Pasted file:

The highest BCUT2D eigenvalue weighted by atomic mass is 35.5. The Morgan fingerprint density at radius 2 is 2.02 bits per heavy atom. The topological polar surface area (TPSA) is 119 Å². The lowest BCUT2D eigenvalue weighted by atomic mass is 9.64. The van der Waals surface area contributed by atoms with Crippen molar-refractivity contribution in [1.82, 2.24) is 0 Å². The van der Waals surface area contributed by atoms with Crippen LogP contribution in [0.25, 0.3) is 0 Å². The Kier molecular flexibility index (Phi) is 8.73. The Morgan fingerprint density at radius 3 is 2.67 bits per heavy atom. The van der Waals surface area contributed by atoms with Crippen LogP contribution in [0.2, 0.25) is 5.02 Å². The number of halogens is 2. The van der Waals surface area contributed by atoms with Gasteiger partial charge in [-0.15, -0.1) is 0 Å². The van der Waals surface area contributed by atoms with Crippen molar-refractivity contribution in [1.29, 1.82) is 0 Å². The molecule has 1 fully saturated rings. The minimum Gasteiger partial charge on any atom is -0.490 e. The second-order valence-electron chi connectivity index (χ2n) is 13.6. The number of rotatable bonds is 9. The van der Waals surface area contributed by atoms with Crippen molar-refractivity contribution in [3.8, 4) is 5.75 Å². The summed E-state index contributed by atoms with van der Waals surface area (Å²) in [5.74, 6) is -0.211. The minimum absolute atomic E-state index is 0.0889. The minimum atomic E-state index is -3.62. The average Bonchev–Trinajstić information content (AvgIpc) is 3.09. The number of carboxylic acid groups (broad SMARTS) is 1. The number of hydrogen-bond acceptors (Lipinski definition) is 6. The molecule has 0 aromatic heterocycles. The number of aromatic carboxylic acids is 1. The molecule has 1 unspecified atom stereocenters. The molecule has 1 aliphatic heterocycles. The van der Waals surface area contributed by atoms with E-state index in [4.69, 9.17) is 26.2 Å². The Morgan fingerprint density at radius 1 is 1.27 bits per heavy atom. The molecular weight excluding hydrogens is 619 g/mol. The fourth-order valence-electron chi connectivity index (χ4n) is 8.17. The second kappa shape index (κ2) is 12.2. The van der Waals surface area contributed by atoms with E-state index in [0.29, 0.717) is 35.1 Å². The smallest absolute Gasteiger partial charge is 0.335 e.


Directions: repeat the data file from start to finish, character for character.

The highest BCUT2D eigenvalue weighted by atomic mass is 35.5. The Morgan fingerprint density at radius 2 is 2.02 bits per heavy atom. The topological polar surface area (TPSA) is 119 Å². The lowest BCUT2D eigenvalue weighted by atomic mass is 9.64. The van der Waals surface area contributed by atoms with Crippen molar-refractivity contribution in [1.82, 2.24) is 0 Å². The van der Waals surface area contributed by atoms with Crippen LogP contribution in [0.25, 0.3) is 0 Å². The Kier molecular flexibility index (Phi) is 8.73. The Morgan fingerprint density at radius 3 is 2.67 bits per heavy atom. The van der Waals surface area contributed by atoms with Crippen LogP contribution in [0.2, 0.25) is 5.02 Å². The number of halogens is 2. The van der Waals surface area contributed by atoms with Gasteiger partial charge in [-0.15, -0.1) is 0 Å². The van der Waals surface area contributed by atoms with Crippen molar-refractivity contribution in [1.29, 1.82) is 0 Å². The molecule has 1 fully saturated rings. The minimum Gasteiger partial charge on any atom is -0.490 e. The second-order valence-electron chi connectivity index (χ2n) is 13.6. The number of rotatable bonds is 9. The van der Waals surface area contributed by atoms with Crippen molar-refractivity contribution in [3.8, 4) is 5.75 Å². The summed E-state index contributed by atoms with van der Waals surface area (Å²) in [5.74, 6) is -0.211. The minimum absolute atomic E-state index is 0.0889. The minimum atomic E-state index is -3.62. The average Bonchev–Trinajstić information content (AvgIpc) is 3.09. The number of carboxylic acid groups (broad SMARTS) is 1. The number of hydrogen-bond acceptors (Lipinski definition) is 6. The molecule has 0 aromatic heterocycles. The number of aromatic carboxylic acids is 1. The molecule has 1 unspecified atom stereocenters. The molecule has 1 aliphatic heterocycles. The van der Waals surface area contributed by atoms with E-state index in [4.69, 9.17) is 26.2 Å². The Morgan fingerprint density at radius 1 is 1.27 bits per heavy atom. The molecular weight excluding hydrogens is 619 g/mol. The fourth-order valence-electron chi connectivity index (χ4n) is 8.17. The second kappa shape index (κ2) is 12.2. The van der Waals surface area contributed by atoms with E-state index in [0.29, 0.717) is 35.1 Å². The smallest absolute Gasteiger partial charge is 0.335 e.